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Student Critic of Cuban Government Should be Immediately Released
February 11, 2008
The recent arrest of a young critic of the Castro regime is a blatant violation of the universal right to free speech and a stark reminder that Cuba remains an authoritarian society, despite efforts by Raul Castro’s administration to appear more accepting of criticism, Freedom House said today.
Speaking at an event at Havana’s University of Computer Science last week, the president of the Cuban National Assembly, Ricardo Alarcon, invited students to voice questions and comments. In response, Eliecer Avila, a student at the university, raised the issues of dual currencies operating in Cuba, travel restrictions, and a lack of employment opportunities as causes behind the younger generation’s disconnect from the regime’s plan for the future. A few days later, Mr. Avila was arrested and has not been in touch with his family since.
“Freedom House strongly urges the immediate release of Mr. Avila, whose only fault was to raise obvious inconsistencies between government words and reality,” said Jennifer Windsor, executive director of Freedom House. “Over the past year, the Cuban regime has implied that citizens are welcome to criticize their government in the same manner as residents of free countries. However, Mr. Avila’s arrest demonstrates that this is simply empty rhetoric. Cuba remains the same extremely repressive country that it has been since Fidel Castro assumed power.”
In the nearly eighteen months since Raul Castro replaced his ailing brother, his administration has introduced the message that, when properly exercised, criticism is essential to the country’s advancement. During an event with Havana university students in December 2006, the younger Castro encouraged students to share their concerns about Cuba’s future directly with him, stating that “a unified command…doesn’t mean that discussions can’t happen.” In July 2007, Raul Castro invited Cuban citizens to “work with a critical and creative spirit,” seemingly paving the way for open discussion among Cubans.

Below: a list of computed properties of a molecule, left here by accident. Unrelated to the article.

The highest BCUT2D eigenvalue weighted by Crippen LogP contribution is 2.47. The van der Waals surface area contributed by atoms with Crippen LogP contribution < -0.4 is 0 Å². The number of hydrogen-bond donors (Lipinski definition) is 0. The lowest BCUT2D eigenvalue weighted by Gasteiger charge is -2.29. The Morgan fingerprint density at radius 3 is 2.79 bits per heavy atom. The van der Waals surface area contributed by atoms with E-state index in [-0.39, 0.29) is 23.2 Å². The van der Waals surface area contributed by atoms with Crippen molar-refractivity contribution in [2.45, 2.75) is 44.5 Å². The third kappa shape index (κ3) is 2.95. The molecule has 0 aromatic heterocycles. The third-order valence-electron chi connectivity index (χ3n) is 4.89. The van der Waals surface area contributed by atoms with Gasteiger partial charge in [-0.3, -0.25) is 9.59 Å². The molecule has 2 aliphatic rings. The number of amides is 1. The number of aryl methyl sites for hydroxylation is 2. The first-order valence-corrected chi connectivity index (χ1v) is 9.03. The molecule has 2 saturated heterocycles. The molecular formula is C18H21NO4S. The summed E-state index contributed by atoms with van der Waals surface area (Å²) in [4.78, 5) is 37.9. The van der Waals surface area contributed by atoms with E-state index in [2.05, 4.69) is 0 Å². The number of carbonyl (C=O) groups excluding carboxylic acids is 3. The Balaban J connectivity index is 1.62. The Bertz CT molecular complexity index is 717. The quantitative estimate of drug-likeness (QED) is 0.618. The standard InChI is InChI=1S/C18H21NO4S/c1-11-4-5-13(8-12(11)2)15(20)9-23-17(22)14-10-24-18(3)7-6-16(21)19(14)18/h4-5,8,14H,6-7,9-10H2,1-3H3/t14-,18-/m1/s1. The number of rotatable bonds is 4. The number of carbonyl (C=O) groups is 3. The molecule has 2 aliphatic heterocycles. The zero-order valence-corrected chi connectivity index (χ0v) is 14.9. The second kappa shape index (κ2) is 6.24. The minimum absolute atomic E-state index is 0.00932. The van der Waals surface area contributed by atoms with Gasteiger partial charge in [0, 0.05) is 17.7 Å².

However, the regime has been reluctant to genuinely embrace constructive criticism, and the discontent that may accompany it. In January 2008, a meeting to discuss a new tax on workers employed by foreign companies was abruptly halted when the workers present collectively protested the new legislation. Other question and answer sessions with the public were quickly canceled as well.
“It is obvious that the Cuban population is starving for open debate, but the regime is failing to follow through with its end of the offer,” said Ms. Windsor. “The Cuban government is learning that an invitation to comment may open a Pandora’s box of dissatisfaction—and it is clearly not ready to truly represent its citizens by listening to their complaints and addressing them.”
Cuba is ranked Not Free in the 2008 edition of Freedom in the World, Freedom House’s survey of political rights and civil liberties, as well as in the 2007 version of Freedom of the Press.
For more information, visit:
Freedom in the World 2007: Cuba
Freedom of the Press 2007: Cuba
Freedom House, an independent nongovernmental organization that supports the expansion of freedom in the world, has been monitoring political rights and civil liberties in Cuba since 1972.
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Freedom House makes a difference.
Freedom House is an independent watchdog organization that supports democratic change, monitors the status of freedom around the world, and advocates for democracy and human rights.